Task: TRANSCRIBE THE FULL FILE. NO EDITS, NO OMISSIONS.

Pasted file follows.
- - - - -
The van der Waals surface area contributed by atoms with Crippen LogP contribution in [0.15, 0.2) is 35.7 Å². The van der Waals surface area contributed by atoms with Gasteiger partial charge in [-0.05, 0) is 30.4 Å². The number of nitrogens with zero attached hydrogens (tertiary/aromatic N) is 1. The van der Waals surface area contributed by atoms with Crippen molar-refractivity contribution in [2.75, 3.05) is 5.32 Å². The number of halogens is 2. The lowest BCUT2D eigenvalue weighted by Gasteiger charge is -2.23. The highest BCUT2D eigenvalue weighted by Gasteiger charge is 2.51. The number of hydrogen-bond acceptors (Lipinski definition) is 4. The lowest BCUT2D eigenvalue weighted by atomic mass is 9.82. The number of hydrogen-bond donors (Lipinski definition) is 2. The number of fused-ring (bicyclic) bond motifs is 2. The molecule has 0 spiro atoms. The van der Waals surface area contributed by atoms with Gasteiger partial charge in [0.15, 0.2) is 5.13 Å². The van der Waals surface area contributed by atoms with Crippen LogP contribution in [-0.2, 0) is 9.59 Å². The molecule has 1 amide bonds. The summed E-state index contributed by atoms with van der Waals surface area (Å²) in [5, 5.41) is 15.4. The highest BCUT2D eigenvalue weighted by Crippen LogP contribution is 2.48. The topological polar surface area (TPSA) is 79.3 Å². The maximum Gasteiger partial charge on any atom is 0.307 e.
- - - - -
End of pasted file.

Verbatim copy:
The van der Waals surface area contributed by atoms with Crippen LogP contribution in [0.15, 0.2) is 35.7 Å². The van der Waals surface area contributed by atoms with Gasteiger partial charge in [-0.05, 0) is 30.4 Å². The number of nitrogens with zero attached hydrogens (tertiary/aromatic N) is 1. The van der Waals surface area contributed by atoms with Crippen molar-refractivity contribution in [2.75, 3.05) is 5.32 Å². The number of halogens is 2. The lowest BCUT2D eigenvalue weighted by Gasteiger charge is -2.23. The highest BCUT2D eigenvalue weighted by Gasteiger charge is 2.51. The number of hydrogen-bond acceptors (Lipinski definition) is 4. The lowest BCUT2D eigenvalue weighted by atomic mass is 9.82. The number of hydrogen-bond donors (Lipinski definition) is 2. The number of fused-ring (bicyclic) bond motifs is 2. The molecule has 0 spiro atoms. The van der Waals surface area contributed by atoms with Gasteiger partial charge in [0.15, 0.2) is 5.13 Å². The van der Waals surface area contributed by atoms with Crippen LogP contribution in [-0.2, 0) is 9.59 Å². The molecule has 1 amide bonds. The summed E-state index contributed by atoms with van der Waals surface area (Å²) in [5, 5.41) is 15.4. The highest BCUT2D eigenvalue weighted by Crippen LogP contribution is 2.48. The topological polar surface area (TPSA) is 79.3 Å². The maximum Gasteiger partial charge on any atom is 0.307 e.